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Andrew Glyn

Closures – economic nonsense

(June 1984)

From Militant, No. 705, 22 June 1984, p. 4.
Transcribed by Iain Dalton.
Marked up by Einde O’Callaghan for the Encyclopaedia of Trotskyism On-Line (ETOL).

ONE ARGUMENT which the miners and their supporters often meet is that the NUM’s struggle against pit closures flies against the laws of economics. Labelling pits as ‘uneconomic’ suggests that to keep them open only benefits the miners who keep their jobs, with the rest of the country picking up the bill.

This view is quite wrong, it is far better for the rest of society, even from a narrow economic view, that miners be digging coal rather than drawing dole. ‘Unprofitable’ the higher cost pits may be, according to how the NCB does its accounts; ‘uneconomic’ they certainly are not.

In its drive for pit closures the NCB has harped on the fact that a small proportion of its pits are responsible for much of its losses. Last autumn it claimed that the highest cost 12% of colliery output occurred £275 million losses (about half the total loss in 1982–83).

These collieries employed about 40,000 miners. In addition a further 35,000 or so other jobs were dependent on these pits. Around a quarter of these were other NCB jobs (at pit, area or HQ levels). The rest were in industries such as electricity, steel and engineering, which supply fuel and materials needed by the pits.

If the pits were to be closed and their losses eliminated, all these 75,000 workers would lose their jobs. But the country would lose the coal. The coal produced in these pits was worth around £475 million in 1982–83 (more than £120 per week for every worker involved, both in pits and in the supplying industries).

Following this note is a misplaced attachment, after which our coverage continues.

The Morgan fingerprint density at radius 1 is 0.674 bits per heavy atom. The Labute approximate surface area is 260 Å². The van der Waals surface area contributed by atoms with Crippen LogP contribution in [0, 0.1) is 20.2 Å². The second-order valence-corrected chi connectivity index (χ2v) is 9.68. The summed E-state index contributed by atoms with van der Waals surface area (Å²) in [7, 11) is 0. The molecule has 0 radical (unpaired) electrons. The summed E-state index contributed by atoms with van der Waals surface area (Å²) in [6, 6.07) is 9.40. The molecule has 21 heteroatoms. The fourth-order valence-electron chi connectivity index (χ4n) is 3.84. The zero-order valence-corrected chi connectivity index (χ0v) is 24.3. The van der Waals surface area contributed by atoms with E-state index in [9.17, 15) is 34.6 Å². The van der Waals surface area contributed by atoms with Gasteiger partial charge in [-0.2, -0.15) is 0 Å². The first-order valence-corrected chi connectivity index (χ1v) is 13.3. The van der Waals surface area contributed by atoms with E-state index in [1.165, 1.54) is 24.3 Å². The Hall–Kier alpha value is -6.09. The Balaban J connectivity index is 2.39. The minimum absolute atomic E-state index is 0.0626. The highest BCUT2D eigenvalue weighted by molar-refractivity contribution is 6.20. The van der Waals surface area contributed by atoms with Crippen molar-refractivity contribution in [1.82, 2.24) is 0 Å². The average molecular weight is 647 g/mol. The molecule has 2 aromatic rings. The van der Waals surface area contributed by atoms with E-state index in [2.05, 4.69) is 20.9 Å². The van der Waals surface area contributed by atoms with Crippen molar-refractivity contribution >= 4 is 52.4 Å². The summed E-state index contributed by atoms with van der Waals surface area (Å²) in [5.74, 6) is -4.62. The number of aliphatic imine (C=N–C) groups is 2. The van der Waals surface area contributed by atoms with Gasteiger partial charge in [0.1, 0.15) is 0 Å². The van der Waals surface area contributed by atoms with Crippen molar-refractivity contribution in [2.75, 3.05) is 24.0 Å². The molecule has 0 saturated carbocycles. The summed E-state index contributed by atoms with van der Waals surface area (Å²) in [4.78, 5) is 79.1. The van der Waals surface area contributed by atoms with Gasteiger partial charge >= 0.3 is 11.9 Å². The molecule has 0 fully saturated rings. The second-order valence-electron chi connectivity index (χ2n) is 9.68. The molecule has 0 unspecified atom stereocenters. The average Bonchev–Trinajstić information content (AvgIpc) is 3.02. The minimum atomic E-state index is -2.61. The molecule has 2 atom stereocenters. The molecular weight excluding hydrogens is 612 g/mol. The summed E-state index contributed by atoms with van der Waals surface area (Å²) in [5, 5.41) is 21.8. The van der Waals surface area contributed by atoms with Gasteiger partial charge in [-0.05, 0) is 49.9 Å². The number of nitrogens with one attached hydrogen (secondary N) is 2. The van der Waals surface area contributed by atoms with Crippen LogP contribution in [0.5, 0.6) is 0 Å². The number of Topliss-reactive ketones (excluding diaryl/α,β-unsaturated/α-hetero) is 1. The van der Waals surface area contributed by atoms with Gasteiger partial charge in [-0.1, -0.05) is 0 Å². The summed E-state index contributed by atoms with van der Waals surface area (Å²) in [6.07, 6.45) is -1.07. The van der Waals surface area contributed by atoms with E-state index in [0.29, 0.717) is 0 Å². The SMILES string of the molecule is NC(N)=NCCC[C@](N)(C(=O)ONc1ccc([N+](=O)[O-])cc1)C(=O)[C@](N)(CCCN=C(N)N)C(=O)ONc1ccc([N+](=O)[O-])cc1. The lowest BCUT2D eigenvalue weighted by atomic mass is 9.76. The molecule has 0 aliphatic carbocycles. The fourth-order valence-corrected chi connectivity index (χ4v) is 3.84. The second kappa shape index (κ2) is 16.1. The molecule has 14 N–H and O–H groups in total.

Whilst part of the coal was stockpiled, this could have been avoided by substituting coal for the more expensive oil still being burnt at the power stations. So even in the depressed conditions created by the Thatcher government the coal would have been productively used.

Nor would the loss of the coal be balanced by extra production elsewhere in the economy made possible by the closures. With mass unemployment, miners would either not find a job, or, if they moved to another pit or found work in another industry, then someone else would remain on the dole queue. And the same is true of the other NCB staff and workers in supplying industries. The country would simply have less coal, and would have to use more imported fuel.

Country worse off

The miners and other workers losing a job obviously bear the brunt of the cost of the closure. They would be much worse off. The Department of Energy calculated (before the recent increases) that the average redundant miner would receive around £60 per week over a 10-year period under the redundancy scheme.

But some of this would replace other state benefits and of course by no means all of those who end up without work after a pit closure would be eligible. A young single person, living at home, who lost the chance of a job after a pit closure would receive in dole or supplementary benefits only a fraction of what they would get at work. On average those without work could be as much as £70 per week worse off.

But even this figure is hardly more than half the value of the coal lost by closure. The rest of the costs of not having the coal would be spread throughout the rest of society. Far from gaining from these pit closures the rest of the country would be more than £200 million worse off.

This would be felt in the government being that much more in the red after the pits were closed. Whilst it would ‘save’ the £275 million it pays to the NCB to cover its financial deficit on the pits, the government would lose £480 million in lost tax revenue and from having to pay out dole and redundancy money.

There is an irrefutable economic case for keeping open even the higher cost pits. The profits of the NCB, like the profits of any private firm, are no guide at all to what is in society’s economic interests.

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